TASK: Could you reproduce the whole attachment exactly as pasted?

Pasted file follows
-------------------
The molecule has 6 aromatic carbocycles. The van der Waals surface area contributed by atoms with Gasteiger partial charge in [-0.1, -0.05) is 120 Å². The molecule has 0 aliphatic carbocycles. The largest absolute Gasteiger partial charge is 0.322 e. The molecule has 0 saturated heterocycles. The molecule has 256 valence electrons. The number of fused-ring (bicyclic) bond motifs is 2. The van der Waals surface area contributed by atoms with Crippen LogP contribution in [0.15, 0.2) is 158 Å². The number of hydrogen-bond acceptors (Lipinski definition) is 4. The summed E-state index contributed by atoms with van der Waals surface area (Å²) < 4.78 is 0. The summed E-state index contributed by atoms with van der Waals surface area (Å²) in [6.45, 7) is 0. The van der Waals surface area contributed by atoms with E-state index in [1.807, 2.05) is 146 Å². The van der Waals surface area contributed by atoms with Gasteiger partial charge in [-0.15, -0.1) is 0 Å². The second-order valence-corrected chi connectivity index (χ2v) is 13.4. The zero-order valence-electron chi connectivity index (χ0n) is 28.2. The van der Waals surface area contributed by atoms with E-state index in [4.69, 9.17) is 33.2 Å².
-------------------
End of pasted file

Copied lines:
The molecule has 6 aromatic carbocycles. The van der Waals surface area contributed by atoms with Gasteiger partial charge in [-0.1, -0.05) is 120 Å². The molecule has 0 aliphatic carbocycles. The largest absolute Gasteiger partial charge is 0.322 e. The molecule has 0 saturated heterocycles. The molecule has 256 valence electrons. The number of fused-ring (bicyclic) bond motifs is 2. The van der Waals surface area contributed by atoms with Crippen LogP contribution in [0.15, 0.2) is 158 Å². The number of hydrogen-bond acceptors (Lipinski definition) is 4. The summed E-state index contributed by atoms with van der Waals surface area (Å²) < 4.78 is 0. The summed E-state index contributed by atoms with van der Waals surface area (Å²) in [6.45, 7) is 0. The van der Waals surface area contributed by atoms with E-state index in [1.807, 2.05) is 146 Å². The van der Waals surface area contributed by atoms with Gasteiger partial charge in [-0.15, -0.1) is 0 Å². The second-order valence-corrected chi connectivity index (χ2v) is 13.4. The zero-order valence-electron chi connectivity index (χ0n) is 28.2. The van der Waals surface area contributed by atoms with E-state index in [4.69, 9.17) is 33.2 Å².